Focusing on top weights ranging from 40’s, 60’s to 80’s counts, the company Check n Stripes, deals exclusively in cotton and has also contrastingly claimed to be receiving a strong business in this market. Mostly weaved, there is a demand of madras checks, 60’s count checks and stripes, dobby’s and the new in trend fabric of seer sucker. Another trader stating to be experiencing a good market is Sachdeva Fabric World, which works largely with linen fabrics. While linen has picked up in a big way owing to the warm climate during summers, the fabric is receiving a good response from both the markets of home and garments. Shashank Sachdeva, Owner of the company elaborates, “As linen is generally expensive, people are not only looking for 100% linen, but are also looking for cheap knockoff fabrics that imitate linen, along with a rising demand of blends with cotton and polyester. While solid colours pure linens remain a classic, colours in trend are shades of mauve and pastels with no dark colours being asked for. Once the order is placed, we generally add washed out looks and tie&dye later to the fabric for an enhanced raw feel being observed globally.”
Seeing a mix of both prints and embroideries, with embellished and embroidered fabrics with sequins and hand stitches picking up, the next summer undoubtedly will remain to be a season of prints and bright colours, neon and pastel shades
Seeing a mix of both prints and embroideries, with embellished and embroidered fabrics with sequins and hand stitches picking up, the next summer undoubtedly will remain to be a season of prints. Inevitably in bright colours with also a demand of neon and pastel shades, inspirations seem to be coming from everywhere when experimenting with the print patterns and the market is booming with all sorts of Aztecs prints, traditional prints, tropical and animal prints with snake skin patterns, vintage English and African tribal inspired prints. Oriental flowers and Indian paisleys are the two raging motifs that clearly show a design shift towards the eastern influence, apart from some geometrical figures and big bold florals. Enhancing the effect further, developments are present with blurred, washed out and innovative pixilated effects over the prints, giving a fresh touch to the overall visual appeal.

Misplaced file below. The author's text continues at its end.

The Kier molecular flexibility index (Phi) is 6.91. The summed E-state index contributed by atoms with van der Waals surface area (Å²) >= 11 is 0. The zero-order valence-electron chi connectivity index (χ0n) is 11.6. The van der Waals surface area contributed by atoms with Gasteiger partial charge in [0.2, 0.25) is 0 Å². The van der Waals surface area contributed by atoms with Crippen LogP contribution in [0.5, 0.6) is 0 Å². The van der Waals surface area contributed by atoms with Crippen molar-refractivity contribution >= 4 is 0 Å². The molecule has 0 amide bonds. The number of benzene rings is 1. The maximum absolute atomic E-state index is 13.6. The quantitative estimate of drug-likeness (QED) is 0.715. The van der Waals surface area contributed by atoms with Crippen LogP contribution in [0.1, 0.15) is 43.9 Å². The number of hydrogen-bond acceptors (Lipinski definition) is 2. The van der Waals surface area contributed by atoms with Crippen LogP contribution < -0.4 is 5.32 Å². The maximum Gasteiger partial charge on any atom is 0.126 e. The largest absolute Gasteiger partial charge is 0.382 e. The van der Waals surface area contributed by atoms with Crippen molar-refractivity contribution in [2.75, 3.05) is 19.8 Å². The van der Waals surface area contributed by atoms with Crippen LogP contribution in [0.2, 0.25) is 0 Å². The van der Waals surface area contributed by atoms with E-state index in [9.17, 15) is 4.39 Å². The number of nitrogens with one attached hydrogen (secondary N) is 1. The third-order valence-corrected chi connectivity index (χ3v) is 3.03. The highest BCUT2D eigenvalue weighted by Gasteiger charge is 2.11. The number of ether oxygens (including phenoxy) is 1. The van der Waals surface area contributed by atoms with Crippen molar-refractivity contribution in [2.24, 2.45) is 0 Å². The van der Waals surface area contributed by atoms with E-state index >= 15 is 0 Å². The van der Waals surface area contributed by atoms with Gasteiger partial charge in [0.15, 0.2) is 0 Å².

Amongst the other fabric types, catering to the high-end market are embossed fabrics, fine textured dobby’s, high-end silk’s, jacquard with metallic effects with floral, tribal and antique patterns and damask which are most likely to carry on for the next winter as well. To provide a touch of shine, sourcing teams are looking for satins, and for the more drapey silhouettes there is an increased demand of soft fabrics in lighter weights that are more fluid. For the feminine touch, the mood is generally of intricacy and finesse, which is catered through developments in laces and crochet. Adding onto the transparency trend there are numerous varieties available in laser cut fabrics mostly in polyester or nylon. Specialty fabrics are also witnessing a rise for active wear and not the usual daily wear. Both knits in lighter weights and thick knits imparting a sweater look in summers along with specialized patterns are also the next big thing, as the demand is no longer for basic knits.
With the world going ‘glocal’ (globally-local), the demand for traditional textiles in increasing bringing back a newfound focus on handlooms. “Ikats and handlooms are in major demand, but based on an unfortunate past, the Indian handloom industry is shrinking with less weaving centres. Apart from big yardages, lots of borders are in demand made from traditional handlooms but the industry is not being able to cope up with the growing orders,” said Bashi, as he believes that the future of the handloom sector is surely bright if offered adequate support.